The Future Healthcare 2019, held at the Olympia in London and lasted 2 days, ended last week.
At the event it was possible to attend exhibitions and conferences with speakers from industry, the clinical environment and many start-up exhibitions.
The event was opened by former UK health minister Patricia Hewitt and former UK science minister, Lord Drayson, who turned to a heterogeneous crowd.
The event is an excellent opportunity to learn about the latest developments in the health sector, but also to find new collaborations health service providers to start-up companies, and to explore future business opportunities.
Topics covered included experiences of integrating digital health care solutions into National health service and private offices to increase patient benefits and operational efficiency.
Experiences have also been shared of increasing the volume of technology that has been integrated into the surgical environments and the exponential growth of patient-oriented health technology.
Relevant contemporary issues have also found their way into discussions as the future of the Blockchain (a shared and immutable data structure, a digital register whose entries are grouped in "pages" and whose integrity is guaranteed by the use of cryptographic primitives.) in the health sector
and the post-brexit European health landscape.
The 'Wearables' were a key theme of the event with a session dedicated to the disruptive potential of technology.
Some incredible innovations have been exhibited by Emteq, which is integrating virtual reality into the clinical environment, and OXSIGHT, the inventors of smart glasses who are able to restore sight in some people.
While the session hosts, Thrive Wearables, offered participants an overview of the challengesand the opportunities deriving from the uniqueness of the data flow generated by wearables (wearable devices).
There were also targeted sessions to direct the path towards technology enhancement
and how to collaborate directly with the National Health Service in providing healthcare.
This theme was extended by James Somauroo, from the local accelerator HS.,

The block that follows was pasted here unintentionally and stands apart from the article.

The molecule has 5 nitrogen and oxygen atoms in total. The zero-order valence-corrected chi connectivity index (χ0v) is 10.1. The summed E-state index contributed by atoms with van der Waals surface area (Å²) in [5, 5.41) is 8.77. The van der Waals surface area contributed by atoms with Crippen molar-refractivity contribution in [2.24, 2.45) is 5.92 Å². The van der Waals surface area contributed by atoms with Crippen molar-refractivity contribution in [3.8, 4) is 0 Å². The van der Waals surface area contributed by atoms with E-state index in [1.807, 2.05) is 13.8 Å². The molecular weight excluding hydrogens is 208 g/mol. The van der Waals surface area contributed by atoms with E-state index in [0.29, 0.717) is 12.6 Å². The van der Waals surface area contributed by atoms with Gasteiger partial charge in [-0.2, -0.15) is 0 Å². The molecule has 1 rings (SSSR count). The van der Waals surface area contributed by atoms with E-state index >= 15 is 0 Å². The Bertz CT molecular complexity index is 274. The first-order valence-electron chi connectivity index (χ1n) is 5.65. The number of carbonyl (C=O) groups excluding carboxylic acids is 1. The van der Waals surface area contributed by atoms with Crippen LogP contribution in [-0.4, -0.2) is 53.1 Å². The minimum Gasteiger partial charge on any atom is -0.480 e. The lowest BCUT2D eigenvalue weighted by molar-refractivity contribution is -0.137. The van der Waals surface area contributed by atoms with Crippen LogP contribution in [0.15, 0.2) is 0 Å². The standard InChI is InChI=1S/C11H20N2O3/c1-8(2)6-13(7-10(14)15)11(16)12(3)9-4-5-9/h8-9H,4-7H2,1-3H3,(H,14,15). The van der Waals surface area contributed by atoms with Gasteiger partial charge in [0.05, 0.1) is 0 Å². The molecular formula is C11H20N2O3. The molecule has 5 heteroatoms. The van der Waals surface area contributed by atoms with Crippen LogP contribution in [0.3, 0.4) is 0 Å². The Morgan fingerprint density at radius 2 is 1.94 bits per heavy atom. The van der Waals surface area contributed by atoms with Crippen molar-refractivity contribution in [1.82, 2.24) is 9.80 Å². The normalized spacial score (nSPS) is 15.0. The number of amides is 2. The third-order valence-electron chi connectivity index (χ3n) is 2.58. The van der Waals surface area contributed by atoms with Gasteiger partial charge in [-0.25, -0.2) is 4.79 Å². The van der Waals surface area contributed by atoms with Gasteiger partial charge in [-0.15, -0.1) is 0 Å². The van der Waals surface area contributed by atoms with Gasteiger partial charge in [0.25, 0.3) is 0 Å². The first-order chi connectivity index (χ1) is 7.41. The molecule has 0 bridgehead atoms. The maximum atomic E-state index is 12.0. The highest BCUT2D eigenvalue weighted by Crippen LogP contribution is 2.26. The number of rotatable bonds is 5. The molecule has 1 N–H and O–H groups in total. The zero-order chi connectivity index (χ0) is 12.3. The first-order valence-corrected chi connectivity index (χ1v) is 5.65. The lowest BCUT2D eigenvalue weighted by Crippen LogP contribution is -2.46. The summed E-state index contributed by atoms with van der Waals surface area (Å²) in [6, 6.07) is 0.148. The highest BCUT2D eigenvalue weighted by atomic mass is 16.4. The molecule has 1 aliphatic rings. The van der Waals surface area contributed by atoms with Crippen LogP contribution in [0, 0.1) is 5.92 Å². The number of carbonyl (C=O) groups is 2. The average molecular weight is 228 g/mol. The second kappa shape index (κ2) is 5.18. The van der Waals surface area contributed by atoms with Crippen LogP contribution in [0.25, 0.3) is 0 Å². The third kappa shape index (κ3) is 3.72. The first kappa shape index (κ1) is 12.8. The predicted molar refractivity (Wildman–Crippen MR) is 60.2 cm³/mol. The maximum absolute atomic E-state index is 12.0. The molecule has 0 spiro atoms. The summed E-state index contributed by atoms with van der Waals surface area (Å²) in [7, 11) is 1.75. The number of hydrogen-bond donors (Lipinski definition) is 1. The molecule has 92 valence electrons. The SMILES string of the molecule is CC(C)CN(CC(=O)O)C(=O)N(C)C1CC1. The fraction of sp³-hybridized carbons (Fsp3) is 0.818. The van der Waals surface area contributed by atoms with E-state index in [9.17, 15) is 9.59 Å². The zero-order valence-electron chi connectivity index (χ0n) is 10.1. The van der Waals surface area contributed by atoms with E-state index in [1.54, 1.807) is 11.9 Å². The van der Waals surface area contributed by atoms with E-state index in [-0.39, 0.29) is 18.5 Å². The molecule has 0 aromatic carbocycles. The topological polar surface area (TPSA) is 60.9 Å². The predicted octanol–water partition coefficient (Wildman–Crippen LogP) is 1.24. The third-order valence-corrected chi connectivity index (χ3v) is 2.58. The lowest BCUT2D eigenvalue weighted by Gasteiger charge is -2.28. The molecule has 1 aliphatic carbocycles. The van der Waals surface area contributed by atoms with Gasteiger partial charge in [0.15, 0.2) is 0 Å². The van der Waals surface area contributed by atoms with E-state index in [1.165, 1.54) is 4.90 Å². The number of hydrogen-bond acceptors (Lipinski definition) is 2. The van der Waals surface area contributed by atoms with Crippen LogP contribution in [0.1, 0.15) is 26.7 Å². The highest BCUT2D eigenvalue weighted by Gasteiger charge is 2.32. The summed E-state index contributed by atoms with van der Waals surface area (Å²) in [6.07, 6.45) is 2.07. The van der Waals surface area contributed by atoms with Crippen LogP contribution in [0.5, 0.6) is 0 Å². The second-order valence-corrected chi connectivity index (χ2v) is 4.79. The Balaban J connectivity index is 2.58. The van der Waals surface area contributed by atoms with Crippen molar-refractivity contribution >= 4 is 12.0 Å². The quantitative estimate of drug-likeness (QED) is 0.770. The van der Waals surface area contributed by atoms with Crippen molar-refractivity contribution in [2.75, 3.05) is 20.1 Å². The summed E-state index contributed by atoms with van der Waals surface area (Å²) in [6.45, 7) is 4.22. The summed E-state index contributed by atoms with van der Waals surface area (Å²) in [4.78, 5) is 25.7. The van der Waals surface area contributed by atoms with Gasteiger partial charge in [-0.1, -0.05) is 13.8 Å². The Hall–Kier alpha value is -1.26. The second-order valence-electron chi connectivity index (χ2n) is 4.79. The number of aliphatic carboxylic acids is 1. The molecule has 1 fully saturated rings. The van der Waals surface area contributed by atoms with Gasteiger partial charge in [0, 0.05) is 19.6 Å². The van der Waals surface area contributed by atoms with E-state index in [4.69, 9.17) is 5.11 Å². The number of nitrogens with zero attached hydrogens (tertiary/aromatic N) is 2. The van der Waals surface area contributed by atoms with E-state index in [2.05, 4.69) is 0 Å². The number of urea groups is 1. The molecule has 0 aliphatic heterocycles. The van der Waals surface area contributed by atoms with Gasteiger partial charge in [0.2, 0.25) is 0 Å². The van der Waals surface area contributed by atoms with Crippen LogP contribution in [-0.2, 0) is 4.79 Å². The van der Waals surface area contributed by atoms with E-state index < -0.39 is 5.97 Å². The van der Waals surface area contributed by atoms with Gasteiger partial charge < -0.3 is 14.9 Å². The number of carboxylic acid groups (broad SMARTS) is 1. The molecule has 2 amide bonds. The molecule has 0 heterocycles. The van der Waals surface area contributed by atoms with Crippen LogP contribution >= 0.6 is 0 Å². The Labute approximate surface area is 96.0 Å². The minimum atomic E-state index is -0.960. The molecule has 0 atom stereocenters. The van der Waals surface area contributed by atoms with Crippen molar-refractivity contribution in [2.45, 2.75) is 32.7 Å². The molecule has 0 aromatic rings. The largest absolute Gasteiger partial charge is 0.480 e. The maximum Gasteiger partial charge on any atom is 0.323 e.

who spoke of the need to face the challenges faced by health professionals with the type of start-up
innovative technology that HS. helps to grow and grow.
The discussions and key notes in the flow of innovation for the health of the event presented one wide range of topics, including the challenges and benefits of AI enlargement in the clinical environment and mental health management through patient empowerment.
The second day of the program included a pitching session in which over 25 start-ups and early stages they shared their technology.
A wide range of innovative concepts have been exhibited including the safe disposal of the needle (NeedleDock),
management of medical records by passport (MyLifeRaft),
remote monitoring of the family (cardiomo),
monitoring of auricular vital signs (cosinuss).
Interactive virtual reality physiotherapy programs are also very interesting
for physical and neurological rehabilitation (Immersive Rehab), and air filtration that controls infection (Novaerus).
The futurist and international attention of the second day of the event ended with speakers who have begun to engage in intelligent and seamless integration
in health care in the environment of patients with perspectives drawn from the local government, from architecture and urban planning.
The event returns to London next year as Future Healthcare 2020.